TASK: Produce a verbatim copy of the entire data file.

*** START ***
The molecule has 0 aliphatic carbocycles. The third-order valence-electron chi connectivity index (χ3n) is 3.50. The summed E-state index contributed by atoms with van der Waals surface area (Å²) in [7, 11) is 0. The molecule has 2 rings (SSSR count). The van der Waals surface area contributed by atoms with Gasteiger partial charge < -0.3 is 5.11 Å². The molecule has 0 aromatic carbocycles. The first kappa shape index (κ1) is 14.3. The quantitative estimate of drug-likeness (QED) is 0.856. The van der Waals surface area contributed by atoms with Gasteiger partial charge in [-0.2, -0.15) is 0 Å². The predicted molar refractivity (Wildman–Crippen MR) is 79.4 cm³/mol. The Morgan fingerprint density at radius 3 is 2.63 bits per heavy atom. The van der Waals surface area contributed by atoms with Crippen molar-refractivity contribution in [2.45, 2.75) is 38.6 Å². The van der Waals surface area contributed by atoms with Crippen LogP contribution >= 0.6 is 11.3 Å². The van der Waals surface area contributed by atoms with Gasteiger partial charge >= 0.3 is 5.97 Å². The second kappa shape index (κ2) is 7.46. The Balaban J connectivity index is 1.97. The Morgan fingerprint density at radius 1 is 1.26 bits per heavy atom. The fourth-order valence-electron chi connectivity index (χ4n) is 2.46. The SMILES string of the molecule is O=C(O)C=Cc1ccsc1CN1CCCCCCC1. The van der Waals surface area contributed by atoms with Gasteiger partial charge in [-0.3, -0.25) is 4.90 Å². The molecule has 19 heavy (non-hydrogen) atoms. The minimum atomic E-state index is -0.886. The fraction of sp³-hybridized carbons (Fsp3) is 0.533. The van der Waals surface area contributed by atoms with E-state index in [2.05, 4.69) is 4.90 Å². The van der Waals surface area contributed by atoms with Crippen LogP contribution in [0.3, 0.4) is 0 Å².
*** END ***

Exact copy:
The molecule has 0 aliphatic carbocycles. The third-order valence-electron chi connectivity index (χ3n) is 3.50. The summed E-state index contributed by atoms with van der Waals surface area (Å²) in [7, 11) is 0. The molecule has 2 rings (SSSR count). The van der Waals surface area contributed by atoms with Gasteiger partial charge < -0.3 is 5.11 Å². The molecule has 0 aromatic carbocycles. The first kappa shape index (κ1) is 14.3. The quantitative estimate of drug-likeness (QED) is 0.856. The van der Waals surface area contributed by atoms with Gasteiger partial charge in [-0.2, -0.15) is 0 Å². The predicted molar refractivity (Wildman–Crippen MR) is 79.4 cm³/mol. The Morgan fingerprint density at radius 3 is 2.63 bits per heavy atom. The van der Waals surface area contributed by atoms with Crippen molar-refractivity contribution in [2.45, 2.75) is 38.6 Å². The van der Waals surface area contributed by atoms with Crippen LogP contribution >= 0.6 is 11.3 Å². The van der Waals surface area contributed by atoms with Gasteiger partial charge >= 0.3 is 5.97 Å². The second kappa shape index (κ2) is 7.46. The Balaban J connectivity index is 1.97. The Morgan fingerprint density at radius 1 is 1.26 bits per heavy atom. The fourth-order valence-electron chi connectivity index (χ4n) is 2.46. The SMILES string of the molecule is O=C(O)C=Cc1ccsc1CN1CCCCCCC1. The van der Waals surface area contributed by atoms with Gasteiger partial charge in [-0.3, -0.25) is 4.90 Å². The molecule has 19 heavy (non-hydrogen) atoms. The minimum atomic E-state index is -0.886. The fraction of sp³-hybridized carbons (Fsp3) is 0.533. The van der Waals surface area contributed by atoms with E-state index in [2.05, 4.69) is 4.90 Å². The van der Waals surface area contributed by atoms with Crippen LogP contribution in [0.3, 0.4) is 0 Å².